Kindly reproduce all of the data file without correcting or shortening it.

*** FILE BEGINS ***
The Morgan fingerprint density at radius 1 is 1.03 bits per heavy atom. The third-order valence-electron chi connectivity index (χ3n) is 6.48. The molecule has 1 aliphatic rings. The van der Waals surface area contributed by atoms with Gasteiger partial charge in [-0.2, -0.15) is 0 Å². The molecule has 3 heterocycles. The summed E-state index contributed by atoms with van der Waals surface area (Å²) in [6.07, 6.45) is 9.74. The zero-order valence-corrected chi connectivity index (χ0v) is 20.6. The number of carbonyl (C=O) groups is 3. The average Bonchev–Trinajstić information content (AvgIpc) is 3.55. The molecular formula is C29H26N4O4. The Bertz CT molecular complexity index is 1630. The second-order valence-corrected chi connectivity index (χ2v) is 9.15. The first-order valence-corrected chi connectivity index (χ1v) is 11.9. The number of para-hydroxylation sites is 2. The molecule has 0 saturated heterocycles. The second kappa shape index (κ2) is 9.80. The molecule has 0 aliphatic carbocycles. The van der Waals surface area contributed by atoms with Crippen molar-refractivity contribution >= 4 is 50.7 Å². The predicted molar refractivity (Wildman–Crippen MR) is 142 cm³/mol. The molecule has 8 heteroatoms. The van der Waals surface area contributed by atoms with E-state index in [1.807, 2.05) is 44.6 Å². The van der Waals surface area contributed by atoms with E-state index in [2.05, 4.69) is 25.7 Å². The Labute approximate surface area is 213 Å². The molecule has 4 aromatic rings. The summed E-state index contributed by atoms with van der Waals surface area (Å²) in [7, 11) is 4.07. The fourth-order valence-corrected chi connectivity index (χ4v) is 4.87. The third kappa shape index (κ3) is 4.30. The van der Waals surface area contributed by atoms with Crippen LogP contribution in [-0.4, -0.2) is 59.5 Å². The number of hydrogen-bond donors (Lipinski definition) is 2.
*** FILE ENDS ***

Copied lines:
The Morgan fingerprint density at radius 1 is 1.03 bits per heavy atom. The third-order valence-electron chi connectivity index (χ3n) is 6.48. The molecule has 1 aliphatic rings. The van der Waals surface area contributed by atoms with Gasteiger partial charge in [-0.2, -0.15) is 0 Å². The molecule has 3 heterocycles. The summed E-state index contributed by atoms with van der Waals surface area (Å²) in [6.07, 6.45) is 9.74. The zero-order valence-corrected chi connectivity index (χ0v) is 20.6. The number of carbonyl (C=O) groups is 3. The average Bonchev–Trinajstić information content (AvgIpc) is 3.55. The molecular formula is C29H26N4O4. The Bertz CT molecular complexity index is 1630. The second-order valence-corrected chi connectivity index (χ2v) is 9.15. The first-order valence-corrected chi connectivity index (χ1v) is 11.9. The number of para-hydroxylation sites is 2. The molecule has 0 saturated heterocycles. The second kappa shape index (κ2) is 9.80. The molecule has 0 aliphatic carbocycles. The van der Waals surface area contributed by atoms with Crippen molar-refractivity contribution >= 4 is 50.7 Å². The predicted molar refractivity (Wildman–Crippen MR) is 142 cm³/mol. The molecule has 8 heteroatoms. The van der Waals surface area contributed by atoms with E-state index in [1.807, 2.05) is 44.6 Å². The van der Waals surface area contributed by atoms with E-state index in [2.05, 4.69) is 25.7 Å². The Labute approximate surface area is 213 Å². The molecule has 4 aromatic rings. The summed E-state index contributed by atoms with van der Waals surface area (Å²) in [7, 11) is 4.07. The fourth-order valence-corrected chi connectivity index (χ4v) is 4.87. The third kappa shape index (κ3) is 4.30. The van der Waals surface area contributed by atoms with Crippen LogP contribution in [-0.4, -0.2) is 59.5 Å². The number of hydrogen-bond donors (Lipinski definition) is 2.